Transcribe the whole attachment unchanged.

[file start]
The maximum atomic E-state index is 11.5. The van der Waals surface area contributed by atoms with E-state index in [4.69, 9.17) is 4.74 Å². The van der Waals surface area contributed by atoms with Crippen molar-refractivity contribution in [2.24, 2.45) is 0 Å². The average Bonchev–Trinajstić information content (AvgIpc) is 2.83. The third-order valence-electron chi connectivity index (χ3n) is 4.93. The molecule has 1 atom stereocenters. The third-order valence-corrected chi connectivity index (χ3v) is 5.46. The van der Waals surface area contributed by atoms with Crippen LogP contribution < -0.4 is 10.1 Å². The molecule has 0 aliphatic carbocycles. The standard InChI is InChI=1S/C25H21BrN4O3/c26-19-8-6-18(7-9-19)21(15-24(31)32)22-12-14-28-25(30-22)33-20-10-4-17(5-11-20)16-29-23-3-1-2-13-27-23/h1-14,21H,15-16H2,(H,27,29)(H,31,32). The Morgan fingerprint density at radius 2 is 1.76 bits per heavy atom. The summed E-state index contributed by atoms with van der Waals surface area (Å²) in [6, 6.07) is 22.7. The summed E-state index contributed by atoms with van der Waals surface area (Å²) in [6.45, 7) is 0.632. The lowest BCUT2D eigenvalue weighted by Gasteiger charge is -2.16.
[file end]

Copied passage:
The maximum atomic E-state index is 11.5. The van der Waals surface area contributed by atoms with E-state index in [4.69, 9.17) is 4.74 Å². The van der Waals surface area contributed by atoms with Crippen molar-refractivity contribution in [2.24, 2.45) is 0 Å². The average Bonchev–Trinajstić information content (AvgIpc) is 2.83. The third-order valence-electron chi connectivity index (χ3n) is 4.93. The molecule has 1 atom stereocenters. The third-order valence-corrected chi connectivity index (χ3v) is 5.46. The van der Waals surface area contributed by atoms with Crippen LogP contribution < -0.4 is 10.1 Å². The molecule has 0 aliphatic carbocycles. The standard InChI is InChI=1S/C25H21BrN4O3/c26-19-8-6-18(7-9-19)21(15-24(31)32)22-12-14-28-25(30-22)33-20-10-4-17(5-11-20)16-29-23-3-1-2-13-27-23/h1-14,21H,15-16H2,(H,27,29)(H,31,32). The Morgan fingerprint density at radius 2 is 1.76 bits per heavy atom. The summed E-state index contributed by atoms with van der Waals surface area (Å²) in [6, 6.07) is 22.7. The summed E-state index contributed by atoms with van der Waals surface area (Å²) in [6.45, 7) is 0.632. The lowest BCUT2D eigenvalue weighted by Gasteiger charge is -2.16.